For Immediate Release


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African Union Members Must Step Up Efforts in Clearing Landmines, Assisting Mine Survivors

Regional meeting on landmines opens today in Pretoria

Pretoria - African Union members must step up their efforts towards ridding the
continent of landmines and fully respecting the rights of landmine
survivors, said the International Campaign to Ban Landmines (ICBL),
1997 Nobel Peace Laureate, today at the opening of a regional meeting
on the issue. The Third Continental Conference of African Experts on
Landmines (9-11 September) brings together all AU members,
international organizations involved in mine action, and African ICBL

More than half of the African states are contaminated with mines or
explosive remnants of war. All those that are parties to the Mine Ban
Treaty must clear all antipersonnel landmines on their territory "as
soon as possible" but no later than ten years after joining the treaty.
Chad, Mozambique, Senegal, and Zimbabwe had mine clearance deadlines in
2009, and were recently granted deadline extensions ranging from 14
months for Chad to seven years for Senegal. Uganda failed to meet its 1
August 2009 deadline and requested a three-year extension last month.
"Affected communities living in daily fear of landmines have waited
long enough. States must finish the mine clearance job. It can be done
if the political will is there," said Boubine Touré, of the Senegal
Campaign to Ban Landmines.

The ICBL calls on AU states to fully include mine survivors and
their organizations in the development, implementation and monitoring
of disability plans and national laws, as they are the ones who know
best what they need. "Governments have been making promises to mine
survivors ever since the Mine Ban Treaty came into being ten years ago,
but most mine survivors are still waiting for those promises to come
true. Mine survivors and other persons with disabilities are still
among the poorest of the poor, and struggle to access medical care,
psychological support, and economic opportunities. States are supposed
to clear mines within ten years and to destroy stockpiles within four
years, but assisting mine survivors must be a lifelong commitment,"
said Margaret Arach Orech, a mine survivor herself, ICBL Ambassador and
founder of the Uganda Landmine Survivors Association.

With only four states not party to the Mine Ban Treaty, Africa has one
of the world's highest adherence rates. "Egypt, Libya, Morocco and
Somalia must embrace the worldwide ban on landmines as soon as
possible. We would like to see them take interim steps towards a total
mine ban, such as starting to destroy their stockpiles of antipersonnel
mines, engaging seriously in mine clearance, and supporting mine
survivors. Egypt, in particular, should formally ban the production of
landmines forever," said Ayman Sorour, who sits on the ICBL's
management committee and is the head of Protection, the Egyptian arm of
the ICBL.

The Third Continental Conference of African Experts on Landmines
will focus on clearance of mined areas, victim assistance, and securing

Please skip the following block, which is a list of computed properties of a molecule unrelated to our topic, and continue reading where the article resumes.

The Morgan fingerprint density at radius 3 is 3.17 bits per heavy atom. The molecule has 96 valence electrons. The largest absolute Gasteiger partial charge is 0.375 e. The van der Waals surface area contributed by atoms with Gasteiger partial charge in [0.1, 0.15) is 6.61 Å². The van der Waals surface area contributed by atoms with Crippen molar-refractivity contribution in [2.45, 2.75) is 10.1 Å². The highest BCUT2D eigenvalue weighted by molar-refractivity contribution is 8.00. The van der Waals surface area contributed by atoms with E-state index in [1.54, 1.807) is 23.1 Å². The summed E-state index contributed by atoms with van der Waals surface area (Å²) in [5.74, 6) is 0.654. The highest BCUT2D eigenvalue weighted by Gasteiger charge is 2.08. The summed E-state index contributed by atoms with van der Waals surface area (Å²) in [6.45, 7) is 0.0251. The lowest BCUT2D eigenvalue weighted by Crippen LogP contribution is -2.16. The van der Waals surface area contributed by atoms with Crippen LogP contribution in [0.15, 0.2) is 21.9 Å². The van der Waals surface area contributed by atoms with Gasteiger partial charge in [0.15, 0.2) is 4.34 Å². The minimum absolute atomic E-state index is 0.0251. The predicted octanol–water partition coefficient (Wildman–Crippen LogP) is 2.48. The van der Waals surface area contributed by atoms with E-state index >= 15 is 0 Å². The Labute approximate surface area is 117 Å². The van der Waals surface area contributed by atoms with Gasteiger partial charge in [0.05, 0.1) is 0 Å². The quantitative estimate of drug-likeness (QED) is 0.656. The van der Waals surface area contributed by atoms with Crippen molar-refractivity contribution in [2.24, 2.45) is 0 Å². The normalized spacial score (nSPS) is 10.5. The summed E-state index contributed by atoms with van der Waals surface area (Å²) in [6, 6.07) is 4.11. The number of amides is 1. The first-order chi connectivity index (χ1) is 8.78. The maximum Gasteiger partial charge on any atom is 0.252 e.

a common African position on landmines. The conference is part of a
series of regional meetings convened in the lead-up to the Mine Ban
Treaty's Second Review Conference, which will take place in Cartagena,
Colombia in the week of 30 November 2009.


Additional information and interviews

Arabic: Ayman Sorour, Protection (Egypt), mobile +33 6 76 19 69 84

English and Portuguese: Robert Mtonga, Zambia Campaign to Ban Landmines, mobile +260 977842922


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French: Boubine Touré, Senegal Campaign to Ban Landmines, mobile +221 775637648


The Mine Ban Treaty comprehensively bans use, production, and trade
of antipersonnel mines, requires destruction of stockpiled mines within
four years, requires destruction of mines already in the ground within
10 years, and urges extensive programs to assist the victims of

There are currently 156 States Parties to the Mine Ban Treaty,
including all African states except Egypt, Libya, Morocco, and Somalia.
Western Sahara, an African Union member, is not eligible to join the
Mine Ban Treaty as it is not recognized by the United Nations.

More than half of the African states are contaminated with mines or
explosive remnants of war: Algeria, Angola, Burundi, Chad, Republic of
the Congo, Côte d'Ivoire, Djibouti, Democratic Republic of Congo,
Egypt, Eritrea, Ethiopia, Gambia, Guinea-Bissau, Kenya, Liberia, Libya,
Malawi, Mali, Mauritania, Morocco, Mozambique, Namibia, Niger, Nigeria,
Rwanda, Senegal, Somalia, Sudan, Tunisia, Uganda, Zambia, and Zimbabwe.
Western Sahara is also contaminated.

Egypt is the only African state with antipersonnel landmine production facilities.

The ICBL, 1997 Nobel Peace Laureate, is a global network in over 70
countries, working for a world free of landmines and cluster munitions.

Landmines in Africa - Landmine Monitor Report Factsheet


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The International Campaign to Ban Landmines is committed to an international ban on the use, production, stockpiling, and sale, transfer, or export of antipersonnel landmines.  

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